Traditional Photography Portfolio by Scott Davis 




From the life of Hercules - #1





From the Life of Hercules - #2





From the Life of Hercules - #3





From the Life of Hercules - #5





From the Life of Hercules - #8





From the Life of Hercules - #9





From the Life of Hercules - #11





From the Life of Hercules - #13


  Artist's Statement:
Photography is the greatest joy in my life - it is what drives me to succeed, and to continue learning and exploring. I have two primary bodies of work - travel/architecture/landscape and male nudes. The travel/architecture/landscape work comes from my love of getting out to see the world - I've always got the itch to explore places new to me, to have adventures. I want to photograph what I see, to record my way of interpreting what I find, to make sense of the experience, and to hopefully transmit the joy, mystery and magnificence of the travel experience. I also photograph male nudes. Male beauty is traditionally defined along the same lines by which great literature or other art is defined- created by, for, and about white males. By its nature, eroticism is heavily invested in the subject/object dichotomy, where even when a white male chooses to be depicted in the role of visual and sexual object, he is credited with the power of sexual subject - that is to say, it is understood that he is choosing to become the object to be viewed and consumed on a temporary basis. Historically, when non-caucasians have been photographed, not only for erotic purposes, but for academic or documentary purposes, it has been done with the effect of turning them into exotic objects, to be ogled, analyzed, and consumed as 'others' with no personal authority over their depiction. My work has as a goal the ambition to expand, if not re-write, how and who we define as erotic subjects. I aim to subvert the standards by using the very classical canons of western art, culture and religion to present familiar iconic forms using non-caucasian models playing the roles of those icons. A Vietnamese Hercules or a St. John the Baptist from Sikkim or a Mexican Dawn from the Medici Tombs not only opens the cultural icons themselves to a broader inclusiveness, but confers the power of subject on the model. By posing as Hercules or St. John the Baptist, or even Lorenzo di Medici, the model says that "I too can become any kind of hero I want, when I want, and how I want".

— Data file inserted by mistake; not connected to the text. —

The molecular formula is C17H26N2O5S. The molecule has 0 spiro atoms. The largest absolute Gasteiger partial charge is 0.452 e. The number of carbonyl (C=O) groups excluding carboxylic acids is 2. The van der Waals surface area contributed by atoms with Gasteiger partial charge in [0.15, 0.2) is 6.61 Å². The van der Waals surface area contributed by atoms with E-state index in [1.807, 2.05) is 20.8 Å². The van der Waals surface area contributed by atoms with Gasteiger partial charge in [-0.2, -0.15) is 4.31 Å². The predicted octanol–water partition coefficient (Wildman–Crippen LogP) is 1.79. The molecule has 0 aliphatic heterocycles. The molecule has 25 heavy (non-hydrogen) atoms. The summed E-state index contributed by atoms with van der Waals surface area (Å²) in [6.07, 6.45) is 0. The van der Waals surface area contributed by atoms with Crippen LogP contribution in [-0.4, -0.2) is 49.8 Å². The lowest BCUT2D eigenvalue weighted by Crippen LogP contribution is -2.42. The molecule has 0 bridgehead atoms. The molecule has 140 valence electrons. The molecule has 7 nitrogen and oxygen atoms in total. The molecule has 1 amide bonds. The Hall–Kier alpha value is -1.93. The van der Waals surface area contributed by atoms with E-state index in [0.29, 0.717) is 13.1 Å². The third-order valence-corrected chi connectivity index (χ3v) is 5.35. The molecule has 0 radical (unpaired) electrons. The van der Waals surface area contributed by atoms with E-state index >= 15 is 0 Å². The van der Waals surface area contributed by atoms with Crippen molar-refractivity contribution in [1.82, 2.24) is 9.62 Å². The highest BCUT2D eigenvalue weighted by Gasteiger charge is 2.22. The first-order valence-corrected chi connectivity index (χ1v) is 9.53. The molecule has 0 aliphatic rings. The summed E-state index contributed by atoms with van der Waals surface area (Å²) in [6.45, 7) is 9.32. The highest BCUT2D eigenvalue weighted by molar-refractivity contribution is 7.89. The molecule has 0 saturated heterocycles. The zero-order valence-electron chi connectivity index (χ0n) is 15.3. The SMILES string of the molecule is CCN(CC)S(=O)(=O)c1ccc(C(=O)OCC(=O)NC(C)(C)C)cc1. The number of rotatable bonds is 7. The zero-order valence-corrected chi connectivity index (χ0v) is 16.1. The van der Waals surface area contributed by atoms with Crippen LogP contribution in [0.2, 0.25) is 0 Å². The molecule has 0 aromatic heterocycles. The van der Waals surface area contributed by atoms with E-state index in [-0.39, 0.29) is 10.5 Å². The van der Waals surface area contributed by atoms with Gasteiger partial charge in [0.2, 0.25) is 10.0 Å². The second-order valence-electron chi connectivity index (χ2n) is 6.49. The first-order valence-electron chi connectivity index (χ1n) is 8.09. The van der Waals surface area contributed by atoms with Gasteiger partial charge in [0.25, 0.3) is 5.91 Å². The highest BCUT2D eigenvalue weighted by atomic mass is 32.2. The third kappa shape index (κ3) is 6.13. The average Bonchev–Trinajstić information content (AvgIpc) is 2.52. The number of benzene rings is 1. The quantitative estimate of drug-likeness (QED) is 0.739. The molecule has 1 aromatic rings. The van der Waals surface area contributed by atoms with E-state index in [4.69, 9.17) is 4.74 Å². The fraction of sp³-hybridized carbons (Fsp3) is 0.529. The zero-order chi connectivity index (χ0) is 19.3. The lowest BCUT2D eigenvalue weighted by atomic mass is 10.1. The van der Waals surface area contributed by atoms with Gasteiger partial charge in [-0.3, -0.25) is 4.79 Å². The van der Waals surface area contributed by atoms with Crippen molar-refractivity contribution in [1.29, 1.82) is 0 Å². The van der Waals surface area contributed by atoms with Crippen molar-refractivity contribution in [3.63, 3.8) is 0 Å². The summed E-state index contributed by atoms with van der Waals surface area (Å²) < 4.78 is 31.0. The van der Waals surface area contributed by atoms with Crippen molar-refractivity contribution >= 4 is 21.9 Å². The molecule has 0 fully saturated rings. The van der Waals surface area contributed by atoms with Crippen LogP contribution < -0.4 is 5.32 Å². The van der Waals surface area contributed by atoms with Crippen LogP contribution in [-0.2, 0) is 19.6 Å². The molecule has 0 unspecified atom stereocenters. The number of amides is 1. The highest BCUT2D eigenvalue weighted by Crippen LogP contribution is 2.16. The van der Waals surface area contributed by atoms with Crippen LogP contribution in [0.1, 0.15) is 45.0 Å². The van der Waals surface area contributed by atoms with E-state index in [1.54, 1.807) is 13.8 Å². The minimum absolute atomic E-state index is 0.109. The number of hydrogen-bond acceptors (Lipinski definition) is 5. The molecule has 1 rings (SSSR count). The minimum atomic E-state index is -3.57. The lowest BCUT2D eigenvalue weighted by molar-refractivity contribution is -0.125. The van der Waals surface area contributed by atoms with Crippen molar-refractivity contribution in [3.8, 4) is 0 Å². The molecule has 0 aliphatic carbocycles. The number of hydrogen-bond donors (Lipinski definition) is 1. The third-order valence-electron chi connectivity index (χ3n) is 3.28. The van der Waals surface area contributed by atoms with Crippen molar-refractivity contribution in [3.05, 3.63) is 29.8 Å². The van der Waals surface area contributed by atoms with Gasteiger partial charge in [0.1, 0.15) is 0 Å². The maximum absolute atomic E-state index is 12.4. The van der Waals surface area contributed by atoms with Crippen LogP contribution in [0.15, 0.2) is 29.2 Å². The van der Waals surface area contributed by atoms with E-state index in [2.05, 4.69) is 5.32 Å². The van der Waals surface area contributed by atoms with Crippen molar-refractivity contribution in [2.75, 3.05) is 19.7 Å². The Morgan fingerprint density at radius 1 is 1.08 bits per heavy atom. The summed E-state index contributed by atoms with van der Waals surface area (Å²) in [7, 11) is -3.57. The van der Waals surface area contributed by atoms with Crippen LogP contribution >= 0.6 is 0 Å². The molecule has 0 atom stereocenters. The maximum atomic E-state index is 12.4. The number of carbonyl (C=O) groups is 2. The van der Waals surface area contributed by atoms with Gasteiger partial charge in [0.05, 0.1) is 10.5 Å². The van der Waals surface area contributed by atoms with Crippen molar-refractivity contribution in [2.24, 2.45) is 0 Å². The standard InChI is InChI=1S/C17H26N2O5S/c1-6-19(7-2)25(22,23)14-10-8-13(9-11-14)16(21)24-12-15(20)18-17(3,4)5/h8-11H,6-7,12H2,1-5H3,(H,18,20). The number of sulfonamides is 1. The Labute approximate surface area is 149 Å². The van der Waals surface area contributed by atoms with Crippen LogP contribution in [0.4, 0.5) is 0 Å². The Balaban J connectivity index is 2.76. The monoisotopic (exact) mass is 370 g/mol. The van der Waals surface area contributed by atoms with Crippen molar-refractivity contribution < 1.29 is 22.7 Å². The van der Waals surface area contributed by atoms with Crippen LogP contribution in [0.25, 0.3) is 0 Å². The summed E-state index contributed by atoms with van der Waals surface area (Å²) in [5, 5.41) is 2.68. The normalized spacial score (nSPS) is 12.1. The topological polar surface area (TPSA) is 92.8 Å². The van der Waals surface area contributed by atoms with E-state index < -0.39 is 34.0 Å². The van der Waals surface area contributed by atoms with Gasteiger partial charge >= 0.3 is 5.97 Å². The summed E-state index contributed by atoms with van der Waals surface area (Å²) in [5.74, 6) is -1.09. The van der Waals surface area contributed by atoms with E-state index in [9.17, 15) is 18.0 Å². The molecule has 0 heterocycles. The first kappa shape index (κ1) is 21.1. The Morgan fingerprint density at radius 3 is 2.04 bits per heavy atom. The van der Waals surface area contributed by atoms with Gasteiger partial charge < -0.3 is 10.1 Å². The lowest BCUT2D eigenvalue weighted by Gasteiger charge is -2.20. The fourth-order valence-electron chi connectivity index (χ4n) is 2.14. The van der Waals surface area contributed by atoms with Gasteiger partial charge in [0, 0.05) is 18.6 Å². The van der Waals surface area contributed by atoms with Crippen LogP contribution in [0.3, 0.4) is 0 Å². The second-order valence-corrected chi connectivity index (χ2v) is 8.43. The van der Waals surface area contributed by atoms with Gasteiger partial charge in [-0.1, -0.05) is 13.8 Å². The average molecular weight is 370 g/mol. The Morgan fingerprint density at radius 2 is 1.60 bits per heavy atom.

Technical Information:
My most recent work consists of large format platinum/palladium prints. I work mostly in 5x7 and 8x10. I have an older body of work printed in silver gelatin, shot on 2 1/4" roll film.
 
         
  Contact Details:
The best way to contact me is via email -
theflyingcamera AT hotmail dot com.
  Links:
 
         

 

 All work copyright © 2013 Scott Davis

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